A campaign to raise awareness of the importance of antimicrobial stewardship (AMS) amongst pharmacists has been launched by The Royal Pharmaceutical Society.
The Society is calling on all pharmacists to play a greater role in the development of national and local action plans for AMS, building on examples of good practice around the country to ensure a robust evidence-based approach to the use of antibiotics.
New resources will be made available for RPS members on evidence and best practice around the topic. For example, RPS has published a new Quick Reference Guide on AMS for community pharmacists, which offers practical advice on action to take with patients to minimise antibiotic resistance.
A new policy document sets out ambitions to see pharmacist leadership in AMS strengthened in order to contribute to wider efforts in meeting the challenge set by the UK Government of reducing inappropriate antibiotic prescribing by 50 per cent by 2020. Recommendations include maximising the expertise of pharmacists in the multidisciplinary team, enabling more informed clinical decisions through access to the patient record and commissioning of research into simple diagnostic testing.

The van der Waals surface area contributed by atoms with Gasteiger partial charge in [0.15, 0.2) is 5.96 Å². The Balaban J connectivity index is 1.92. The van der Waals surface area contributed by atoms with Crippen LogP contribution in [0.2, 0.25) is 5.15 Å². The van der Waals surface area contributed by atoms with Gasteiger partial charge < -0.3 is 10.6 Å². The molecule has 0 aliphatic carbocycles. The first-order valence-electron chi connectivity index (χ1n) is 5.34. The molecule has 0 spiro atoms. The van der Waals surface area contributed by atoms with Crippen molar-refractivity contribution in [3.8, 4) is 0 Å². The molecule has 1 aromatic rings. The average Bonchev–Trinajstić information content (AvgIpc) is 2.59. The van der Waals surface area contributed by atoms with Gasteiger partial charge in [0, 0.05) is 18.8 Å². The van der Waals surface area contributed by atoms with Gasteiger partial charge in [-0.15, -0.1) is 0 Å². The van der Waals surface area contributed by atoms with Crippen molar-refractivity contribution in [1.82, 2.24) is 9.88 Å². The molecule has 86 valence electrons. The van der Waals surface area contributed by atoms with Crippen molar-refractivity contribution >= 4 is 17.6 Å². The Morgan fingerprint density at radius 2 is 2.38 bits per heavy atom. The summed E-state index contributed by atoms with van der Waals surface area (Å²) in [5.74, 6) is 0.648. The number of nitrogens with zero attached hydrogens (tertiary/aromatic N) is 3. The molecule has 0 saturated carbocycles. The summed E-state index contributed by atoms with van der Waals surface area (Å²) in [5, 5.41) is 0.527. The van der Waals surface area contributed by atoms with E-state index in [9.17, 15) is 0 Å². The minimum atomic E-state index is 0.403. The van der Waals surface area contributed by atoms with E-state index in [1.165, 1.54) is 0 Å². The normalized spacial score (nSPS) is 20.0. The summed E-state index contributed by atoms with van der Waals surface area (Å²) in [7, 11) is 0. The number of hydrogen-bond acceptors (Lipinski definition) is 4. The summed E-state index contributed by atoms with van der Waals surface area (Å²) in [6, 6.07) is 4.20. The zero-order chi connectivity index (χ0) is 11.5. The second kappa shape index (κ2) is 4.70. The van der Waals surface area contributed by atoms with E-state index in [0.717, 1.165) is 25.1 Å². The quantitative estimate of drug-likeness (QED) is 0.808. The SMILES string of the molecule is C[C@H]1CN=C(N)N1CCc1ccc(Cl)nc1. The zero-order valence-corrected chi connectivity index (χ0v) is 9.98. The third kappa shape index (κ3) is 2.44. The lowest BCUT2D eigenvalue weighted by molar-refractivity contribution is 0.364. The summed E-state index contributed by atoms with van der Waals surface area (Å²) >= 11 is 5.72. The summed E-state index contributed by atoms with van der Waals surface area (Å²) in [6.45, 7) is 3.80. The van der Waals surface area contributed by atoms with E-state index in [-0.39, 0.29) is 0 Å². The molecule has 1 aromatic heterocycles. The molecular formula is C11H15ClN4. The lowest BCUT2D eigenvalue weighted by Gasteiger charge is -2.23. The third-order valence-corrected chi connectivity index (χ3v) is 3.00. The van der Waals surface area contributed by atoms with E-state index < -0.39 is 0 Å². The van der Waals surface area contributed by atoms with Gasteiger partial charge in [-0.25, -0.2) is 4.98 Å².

RPS spokesperson on antibiotics and consultant antimicrobial pharmacist Philip Howard said: “Antimicrobial resistance is one of the greatest threats facing the planet, estimated to contribute to 700,000 deaths globally every year. The challenge is to coordinate action nationally as well as globally, and pharmacists across all sectors can play a vital role in terms of patient care as well as leading on action planning.”
RPS president, Ash Soni, said: “As the third-largest health profession in the UK, pharmacists will be central to efforts to combat antimicrobial resistance, whether it is researching new treatments, reducing inappropriate prescribing, or offering advice to the public on reducing the risk of infections.
“All pharmacists have a role to play in AMS. I think there’s a perception that it is the solely the domain of hospital pharmacists but primary care and community colleagues also play an essential part in managing this huge challenge. Providing advice on self-care, how long infections can be expected to last and how to take antimicrobials as well as providing services such as flu vaccinations can make an enormous difference.
“The RPS is committed to working with leading organisations and experts around the country as part of a co-ordinated effort to raise awareness of the challenge of AMR and how our members, other health professionals and the public can play their part.”